It is something singular that a fruit with as many good qualities to recommend it as the Persimmon has, should have been so much neglected by horticulturists. As an ornamental tree, with its beautiful shape and glossy foliage, its profusion of rich orange fruit, hanging among its autumn-tinted leaves, and in some varieties holding its fruit all winter, it has few superiors. It is perfectly hardy, and will grow in any exposure; on the bleak barren hill-sides exposed to the stormy winds, or in the lowlands among the marshes and stagnant swamps.

Captain John Smith, of Pocahontas notoriety, describes it among the luxuries he found in Virginia. He says, "We daily feasted with good bread, Virginia pease, pumpions, and putchamins; fish, fowle, and diverse sorts of wild beasts, so fat as we could eat them," etc. He elsewhere describes putchamins as a species of indigenous plum, with fruit much like a medlar, first green, then yellow, and red when ripe. "If it be not ripe, it will draw a man's mouth awry with much torment. If ripe, it is as delicious as an apricot." The valiant captain's description of the fruit is a very good one. There is nothing so unpleasant as a green persimmon, and very few fruits so grateful as a ripe one.

The Persimmon sports very much in the quality of its fruit. Some of the trees ripen their fruit in August and September, and are gone before the leaves fall, and others ripen all through October and November; while we have seen the fruit hang on the tree until the bursting buds of spring pushed it off. Some are flat, depressed at both ends; others globose and oblong. Some are a light lemon yellow; others, orange; while others, again, are red, becoming almost black when thoroughly ripe. Some are so soft and watery that, as they fall from the tree, they are mashed, and the contents run like thick molasses; while others are so tough that they rebound like an India-rubber ball. Some are never fit to eat, retaining to the last that bitter, astringent quality which makes one pucker up his lips as if to whistle; while the best of them are perfectly luscious.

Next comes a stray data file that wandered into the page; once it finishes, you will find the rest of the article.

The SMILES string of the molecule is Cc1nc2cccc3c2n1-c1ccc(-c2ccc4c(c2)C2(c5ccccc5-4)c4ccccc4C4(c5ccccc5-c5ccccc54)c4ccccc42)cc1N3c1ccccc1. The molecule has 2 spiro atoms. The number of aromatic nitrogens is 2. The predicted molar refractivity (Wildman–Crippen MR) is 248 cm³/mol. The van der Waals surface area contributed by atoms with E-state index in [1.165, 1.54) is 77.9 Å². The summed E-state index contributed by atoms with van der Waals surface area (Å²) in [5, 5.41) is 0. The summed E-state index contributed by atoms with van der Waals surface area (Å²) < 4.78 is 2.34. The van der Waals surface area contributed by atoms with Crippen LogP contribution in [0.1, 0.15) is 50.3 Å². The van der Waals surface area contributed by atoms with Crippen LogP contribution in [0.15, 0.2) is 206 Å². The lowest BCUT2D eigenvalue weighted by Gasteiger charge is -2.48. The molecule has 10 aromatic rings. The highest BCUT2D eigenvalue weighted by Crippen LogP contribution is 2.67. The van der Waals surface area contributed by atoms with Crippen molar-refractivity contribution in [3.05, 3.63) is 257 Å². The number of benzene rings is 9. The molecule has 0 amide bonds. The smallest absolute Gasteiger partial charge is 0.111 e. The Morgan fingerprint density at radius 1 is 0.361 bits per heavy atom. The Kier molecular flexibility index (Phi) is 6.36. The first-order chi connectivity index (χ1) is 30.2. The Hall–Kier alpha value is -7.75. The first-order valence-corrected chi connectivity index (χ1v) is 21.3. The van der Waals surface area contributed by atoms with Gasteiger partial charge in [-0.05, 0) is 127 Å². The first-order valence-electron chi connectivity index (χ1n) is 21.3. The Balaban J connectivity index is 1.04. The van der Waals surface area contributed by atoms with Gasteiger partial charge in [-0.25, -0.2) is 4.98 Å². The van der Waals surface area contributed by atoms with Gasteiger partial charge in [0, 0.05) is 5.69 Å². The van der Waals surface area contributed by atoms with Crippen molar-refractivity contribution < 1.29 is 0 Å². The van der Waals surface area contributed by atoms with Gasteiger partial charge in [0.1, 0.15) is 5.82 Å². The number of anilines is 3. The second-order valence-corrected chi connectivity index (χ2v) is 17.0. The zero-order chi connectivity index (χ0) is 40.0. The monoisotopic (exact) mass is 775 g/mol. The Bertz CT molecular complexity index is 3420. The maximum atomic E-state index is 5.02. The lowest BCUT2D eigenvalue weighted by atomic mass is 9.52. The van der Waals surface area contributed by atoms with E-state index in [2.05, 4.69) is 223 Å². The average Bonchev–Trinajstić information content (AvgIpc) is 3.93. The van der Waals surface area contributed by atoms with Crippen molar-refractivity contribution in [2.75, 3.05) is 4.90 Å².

The fruit is used in making a most delightful beer, far preferable, in my estimation, to lager beer, or any of the drinks we have under the name of beer. It yields an enormous product of whisky when distilled. It can be dried and put away like raisins; in fact, some varieties dry themselves upon the tree, when they can be put up in boxes, and kept an indefinite period. The pulp can be separated from the seeds, spread upon earthen dishes, and dried, like peach leather. A sirup can be made from the fruit, superior in flavor to the best molasses.



The wood is very close-grained, heavy, and susceptible of the highest polish, and so hard and smooth, that I doubt not it would answer every purpose of more costly wood in engraving or wood cuts.

[Mr. Adair's suggestions deserve consideration. We remember a couple of instances of the Persimmon being planted strictly as an ornamental tree, and think highly of it for this purpose. We have seen a variety on Long Island which produces a seedless fruit, and bears abundantly. It is large, and very fine when fully ripe. - Ed].